Brazilian agrifoodtech investor SP Ventures has closed its latest fund on $41.5 million. The fourth close adds big-name investors to the table including Banco do Brasil, one of the largest financial institutions in the country with 50% of the credit and insurance market in the region.
“We’ve always been engaging with Banco do Brasil to discuss technology adoption and new general trends over the past few years,” Francisco Jardim, founding partner at SP Ventures, tells AFN.
“The time has really come for Brazil to build a new high-tech financial services industry across the board. Agriculture is one of the core pillars of this new financial services industry. If you look at the probably 20 unicorns that were built over the past six to seven years in Brazil, most of these were in the fintech space and none of these were in the ag space yet. We believe that the ag fintech space will be a major producer of unicorns. This has started to appear on Banco do Brasil’s and Banco do Brasil Seguridade’s radars,” Jardim adds.
Founded in 2007, SP Ventures focuses on Series A-stage deals across a variety of segments with check sizes landing around $100,000 to $6 million.
In just over a year, the firm has reached its fourth closing date and executed nine investments. The third closing, which it announced in August 2020, brought the International Finance Corporation on board, which is an affiliate of the World Bank. At the same time, it also announced an exit from fintech startup Brain Ag.
In August 2020, SP Ventures announced the first close of the fund at roughly 90 million reals ($16.3 million). It attracted big backers including BASF, Syngenta Ventures, and FoF Capira, which has anchor investors including Bill Gates, Paul Allen, and the Ford Foundation.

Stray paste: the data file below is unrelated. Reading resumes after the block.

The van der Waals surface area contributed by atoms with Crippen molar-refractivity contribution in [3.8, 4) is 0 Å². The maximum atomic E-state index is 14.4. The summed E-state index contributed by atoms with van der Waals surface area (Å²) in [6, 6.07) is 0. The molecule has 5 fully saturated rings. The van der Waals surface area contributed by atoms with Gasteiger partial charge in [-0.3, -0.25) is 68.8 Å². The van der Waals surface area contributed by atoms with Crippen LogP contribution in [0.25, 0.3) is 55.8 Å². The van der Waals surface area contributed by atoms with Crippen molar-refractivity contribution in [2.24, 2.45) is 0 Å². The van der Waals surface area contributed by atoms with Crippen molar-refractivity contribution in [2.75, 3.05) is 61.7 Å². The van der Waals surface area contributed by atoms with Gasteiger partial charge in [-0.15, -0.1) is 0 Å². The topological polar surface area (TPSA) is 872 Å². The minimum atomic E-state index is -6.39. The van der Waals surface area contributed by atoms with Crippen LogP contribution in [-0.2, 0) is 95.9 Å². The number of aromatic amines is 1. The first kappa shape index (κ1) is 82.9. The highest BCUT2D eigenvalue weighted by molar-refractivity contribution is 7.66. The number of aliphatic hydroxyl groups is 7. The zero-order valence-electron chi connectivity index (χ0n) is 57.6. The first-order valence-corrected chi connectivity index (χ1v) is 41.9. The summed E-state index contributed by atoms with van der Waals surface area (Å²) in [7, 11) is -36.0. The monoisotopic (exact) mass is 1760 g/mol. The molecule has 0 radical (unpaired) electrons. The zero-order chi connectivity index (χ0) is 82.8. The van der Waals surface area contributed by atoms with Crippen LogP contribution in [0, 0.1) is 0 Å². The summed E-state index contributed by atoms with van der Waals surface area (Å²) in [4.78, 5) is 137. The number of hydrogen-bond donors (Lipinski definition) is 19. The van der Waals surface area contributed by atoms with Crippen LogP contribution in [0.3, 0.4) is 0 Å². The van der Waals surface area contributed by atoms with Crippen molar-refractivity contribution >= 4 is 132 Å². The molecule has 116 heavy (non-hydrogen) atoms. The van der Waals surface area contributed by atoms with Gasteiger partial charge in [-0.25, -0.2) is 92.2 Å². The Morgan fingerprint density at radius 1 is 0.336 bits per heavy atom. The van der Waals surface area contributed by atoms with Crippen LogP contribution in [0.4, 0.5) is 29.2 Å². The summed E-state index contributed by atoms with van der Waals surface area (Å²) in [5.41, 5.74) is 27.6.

Operating in over 60 countries, Yara is targeting investment opportunities that can decarbonize its food chain. Working with SP Ventures provides it with additional focus on the LatAm market, according to Erkki Aaltonen, head of Yara Growth Ventures.
“We are very bullish on Latin America. There is a robust and growing startup ecosystem full of entrepreneurs with a clear understanding of agriculture who are tackling real problems. We see a lot of white space and latent demand potential across the region,” Aaltonen said. “[SP Ventures] knows the market better than anyone and they’re a pleasure to work with.”
Aaltonen sees startups across all of Yara Growth Ventures’ investment areas including biologicals focused on plant resilience, in-field decision support, supply chain optimization, and farmer financing.
“It does feel like there has been a particular spotlight on farmer financing this year in LatAm. We will have some news of investments in that space in the near future,” says Aaltonen.
Although fintech has exploded in urban centers, according to Jardim, it lagged in the ag space because the major infrastructure that was necessary to support them like smartphone connectivity lagged. Connectivity has improved significantly in the last two to three years, according to Jardim, boosting digital literacy and smartphone penetration.
Covid-19 also helped spur connectivity and digital adoption as people looked for ways to stay connected during quarantine.
“Farmers were force-fed digital experiences and they became a lot more digital over the last year and a half. I think that the sense of urgency behind Banco de Brasil and Banco Do Brasil has become heightened.”
Looking to future investments, Jardim sees continued challenges around building competitive and high-ranking syndicates for co-investments in the region. This not only guarantees that more deep pockets come to the table, but it brings more intangible value to the startups that SP Ventures backs. This includes corporate strategic support, operating assets on the ground, brand assets, and potential clients.
As SP Ventures has brought more players to the region, it’s had a key ripple effect on founders, according to Jardim.
“We’re seeing a major heightening of the ambitions of the founders. Now, the founders in the agtech space are really set on building large companies not only because they’re ambitious but because they see they have the means. Adoption is there, infrastructure is there, and the cap tables are there.”